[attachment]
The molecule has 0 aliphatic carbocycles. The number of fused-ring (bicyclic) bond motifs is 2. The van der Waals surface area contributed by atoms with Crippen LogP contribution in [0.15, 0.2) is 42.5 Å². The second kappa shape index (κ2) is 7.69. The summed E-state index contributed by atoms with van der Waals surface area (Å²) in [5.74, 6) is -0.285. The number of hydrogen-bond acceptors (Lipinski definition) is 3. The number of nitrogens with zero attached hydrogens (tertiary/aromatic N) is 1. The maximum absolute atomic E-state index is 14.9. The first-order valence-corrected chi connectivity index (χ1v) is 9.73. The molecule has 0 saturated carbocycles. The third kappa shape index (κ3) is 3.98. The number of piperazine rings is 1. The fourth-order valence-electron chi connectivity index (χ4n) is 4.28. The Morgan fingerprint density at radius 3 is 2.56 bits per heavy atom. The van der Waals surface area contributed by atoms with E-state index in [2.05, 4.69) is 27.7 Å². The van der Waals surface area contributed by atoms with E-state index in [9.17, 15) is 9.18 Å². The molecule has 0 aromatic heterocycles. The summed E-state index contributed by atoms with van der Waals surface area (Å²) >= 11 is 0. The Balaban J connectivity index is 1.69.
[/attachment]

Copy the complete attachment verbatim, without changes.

The molecule has 0 aliphatic carbocycles. The number of fused-ring (bicyclic) bond motifs is 2. The van der Waals surface area contributed by atoms with Crippen LogP contribution in [0.15, 0.2) is 42.5 Å². The second kappa shape index (κ2) is 7.69. The summed E-state index contributed by atoms with van der Waals surface area (Å²) in [5.74, 6) is -0.285. The number of hydrogen-bond acceptors (Lipinski definition) is 3. The number of nitrogens with zero attached hydrogens (tertiary/aromatic N) is 1. The maximum absolute atomic E-state index is 14.9. The first-order valence-corrected chi connectivity index (χ1v) is 9.73. The molecule has 0 saturated carbocycles. The third kappa shape index (κ3) is 3.98. The number of piperazine rings is 1. The fourth-order valence-electron chi connectivity index (χ4n) is 4.28. The Morgan fingerprint density at radius 3 is 2.56 bits per heavy atom. The van der Waals surface area contributed by atoms with E-state index in [2.05, 4.69) is 27.7 Å². The van der Waals surface area contributed by atoms with E-state index in [9.17, 15) is 9.18 Å². The molecule has 0 aromatic heterocycles. The summed E-state index contributed by atoms with van der Waals surface area (Å²) >= 11 is 0. The Balaban J connectivity index is 1.69.